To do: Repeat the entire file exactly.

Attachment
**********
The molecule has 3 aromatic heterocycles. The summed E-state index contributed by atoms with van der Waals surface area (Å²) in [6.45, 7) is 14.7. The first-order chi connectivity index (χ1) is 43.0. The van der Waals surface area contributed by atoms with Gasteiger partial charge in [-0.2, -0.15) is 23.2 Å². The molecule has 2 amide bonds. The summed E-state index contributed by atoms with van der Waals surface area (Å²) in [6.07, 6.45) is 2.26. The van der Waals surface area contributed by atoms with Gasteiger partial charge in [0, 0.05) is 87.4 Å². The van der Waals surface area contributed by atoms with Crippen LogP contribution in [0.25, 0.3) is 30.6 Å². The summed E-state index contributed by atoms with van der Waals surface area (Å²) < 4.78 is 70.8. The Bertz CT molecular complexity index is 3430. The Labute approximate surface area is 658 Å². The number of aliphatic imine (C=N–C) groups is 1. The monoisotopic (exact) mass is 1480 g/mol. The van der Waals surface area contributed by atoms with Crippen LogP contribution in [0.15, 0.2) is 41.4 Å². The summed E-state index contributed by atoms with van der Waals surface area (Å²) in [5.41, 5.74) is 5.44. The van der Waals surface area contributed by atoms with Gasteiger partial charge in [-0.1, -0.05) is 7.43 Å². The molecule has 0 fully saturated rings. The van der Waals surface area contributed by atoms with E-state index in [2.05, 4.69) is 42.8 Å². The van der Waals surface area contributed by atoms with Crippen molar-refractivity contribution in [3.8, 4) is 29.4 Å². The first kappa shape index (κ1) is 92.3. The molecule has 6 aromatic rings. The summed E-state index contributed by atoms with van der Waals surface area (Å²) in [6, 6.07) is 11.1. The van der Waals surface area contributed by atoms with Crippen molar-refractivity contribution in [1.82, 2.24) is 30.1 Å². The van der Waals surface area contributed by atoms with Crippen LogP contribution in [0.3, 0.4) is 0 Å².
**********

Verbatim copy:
The molecule has 3 aromatic heterocycles. The summed E-state index contributed by atoms with van der Waals surface area (Å²) in [6.45, 7) is 14.7. The first-order chi connectivity index (χ1) is 43.0. The van der Waals surface area contributed by atoms with Gasteiger partial charge in [-0.2, -0.15) is 23.2 Å². The molecule has 2 amide bonds. The summed E-state index contributed by atoms with van der Waals surface area (Å²) in [6.07, 6.45) is 2.26. The van der Waals surface area contributed by atoms with Gasteiger partial charge in [0, 0.05) is 87.4 Å². The van der Waals surface area contributed by atoms with Crippen LogP contribution in [0.25, 0.3) is 30.6 Å². The summed E-state index contributed by atoms with van der Waals surface area (Å²) < 4.78 is 70.8. The Bertz CT molecular complexity index is 3430. The Labute approximate surface area is 658 Å². The number of aliphatic imine (C=N–C) groups is 1. The monoisotopic (exact) mass is 1480 g/mol. The van der Waals surface area contributed by atoms with Crippen LogP contribution in [0.15, 0.2) is 41.4 Å². The summed E-state index contributed by atoms with van der Waals surface area (Å²) in [5.41, 5.74) is 5.44. The van der Waals surface area contributed by atoms with Gasteiger partial charge in [-0.1, -0.05) is 7.43 Å². The molecule has 0 fully saturated rings. The van der Waals surface area contributed by atoms with E-state index in [2.05, 4.69) is 42.8 Å². The van der Waals surface area contributed by atoms with Crippen molar-refractivity contribution in [3.8, 4) is 29.4 Å². The first kappa shape index (κ1) is 92.3. The molecule has 6 aromatic rings. The summed E-state index contributed by atoms with van der Waals surface area (Å²) in [6, 6.07) is 11.1. The van der Waals surface area contributed by atoms with Crippen molar-refractivity contribution in [1.82, 2.24) is 30.1 Å². The van der Waals surface area contributed by atoms with Crippen LogP contribution in [0.3, 0.4) is 0 Å².